My theme is that those who call for a boycott of politics are mistaken. The political process can still sometimes do us good but we must have discernment because our Opponent has overall control of the System. Instead of being loyal to the political system (one of the marks of a Good Citizen, according to traditional American thought), we should hack the system. Since the System is generally run so as to do us harm, but our Opponent does not control all details, and since political processes often do us either harm or good, we must wisely use the System to our advantage when possible. Withdrawing entirely from politics, as some advocate, is misguided. It is unilateral surrender.
Our Opponent has overall control, but not total control. Therefore it is still possible on occasion to love your neighbor (in the Christian sense) through politics.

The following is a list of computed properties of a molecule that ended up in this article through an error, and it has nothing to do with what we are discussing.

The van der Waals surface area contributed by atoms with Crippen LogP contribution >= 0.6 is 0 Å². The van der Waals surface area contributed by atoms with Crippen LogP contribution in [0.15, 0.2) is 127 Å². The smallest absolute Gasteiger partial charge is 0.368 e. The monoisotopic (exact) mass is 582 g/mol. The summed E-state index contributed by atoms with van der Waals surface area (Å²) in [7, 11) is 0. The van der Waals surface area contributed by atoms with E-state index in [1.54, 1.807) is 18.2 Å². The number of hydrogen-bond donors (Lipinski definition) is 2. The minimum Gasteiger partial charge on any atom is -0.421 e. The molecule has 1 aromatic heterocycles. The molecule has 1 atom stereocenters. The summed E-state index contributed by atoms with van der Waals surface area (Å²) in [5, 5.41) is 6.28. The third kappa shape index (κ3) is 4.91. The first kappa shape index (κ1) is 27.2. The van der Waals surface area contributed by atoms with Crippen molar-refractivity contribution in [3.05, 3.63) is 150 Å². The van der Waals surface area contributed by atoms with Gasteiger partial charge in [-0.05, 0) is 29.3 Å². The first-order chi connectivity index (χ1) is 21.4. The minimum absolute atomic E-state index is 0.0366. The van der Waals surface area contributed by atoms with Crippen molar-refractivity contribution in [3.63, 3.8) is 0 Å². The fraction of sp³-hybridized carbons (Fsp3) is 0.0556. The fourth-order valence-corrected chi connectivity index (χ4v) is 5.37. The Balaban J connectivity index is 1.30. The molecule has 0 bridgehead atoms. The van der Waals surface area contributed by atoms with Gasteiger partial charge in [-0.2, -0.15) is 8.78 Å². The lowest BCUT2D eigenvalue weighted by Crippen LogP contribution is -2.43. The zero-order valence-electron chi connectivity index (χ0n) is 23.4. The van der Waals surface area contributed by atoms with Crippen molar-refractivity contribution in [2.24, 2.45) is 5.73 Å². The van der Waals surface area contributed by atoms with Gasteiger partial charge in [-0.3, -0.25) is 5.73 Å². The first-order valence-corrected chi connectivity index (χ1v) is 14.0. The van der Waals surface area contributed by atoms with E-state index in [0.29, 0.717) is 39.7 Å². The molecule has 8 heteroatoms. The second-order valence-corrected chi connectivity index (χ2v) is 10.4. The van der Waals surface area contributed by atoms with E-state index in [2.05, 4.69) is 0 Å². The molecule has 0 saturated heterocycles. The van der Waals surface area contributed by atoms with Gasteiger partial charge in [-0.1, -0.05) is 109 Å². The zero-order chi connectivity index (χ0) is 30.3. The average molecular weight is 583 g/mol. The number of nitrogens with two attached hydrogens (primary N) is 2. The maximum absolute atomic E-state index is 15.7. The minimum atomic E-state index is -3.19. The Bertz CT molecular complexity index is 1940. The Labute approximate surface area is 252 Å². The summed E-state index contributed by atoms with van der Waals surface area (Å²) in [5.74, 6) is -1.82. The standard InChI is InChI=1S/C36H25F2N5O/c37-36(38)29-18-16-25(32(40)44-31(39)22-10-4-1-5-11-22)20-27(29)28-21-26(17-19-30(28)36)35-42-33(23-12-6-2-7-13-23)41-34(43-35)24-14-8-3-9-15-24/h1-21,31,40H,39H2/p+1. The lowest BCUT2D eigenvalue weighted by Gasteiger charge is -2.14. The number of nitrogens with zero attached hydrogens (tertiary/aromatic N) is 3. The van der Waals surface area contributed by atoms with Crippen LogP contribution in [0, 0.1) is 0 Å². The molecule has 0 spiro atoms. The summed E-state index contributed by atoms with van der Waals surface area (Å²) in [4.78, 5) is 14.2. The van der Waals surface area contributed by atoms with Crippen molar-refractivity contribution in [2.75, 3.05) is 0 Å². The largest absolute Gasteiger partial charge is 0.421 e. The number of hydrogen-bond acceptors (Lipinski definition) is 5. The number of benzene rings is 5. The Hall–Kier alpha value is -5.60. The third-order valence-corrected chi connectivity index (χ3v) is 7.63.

But many people cannot bring themselves to vote unless they believe there is a candidates who is unambiguously a good person or a party which unambiguously does good. (Our opponents, in contrast, define a politician as unambiguously good if he endorses Wokeism, regardless of his character.) Many of our people cannot vote for a candidate who would be a much better officeholder than his opponent but who has serious flaws. Casting such a vote is commonly called “supporting the lesser of two evils,” and is generally condemned by Christians as being “worldly.” Continue reading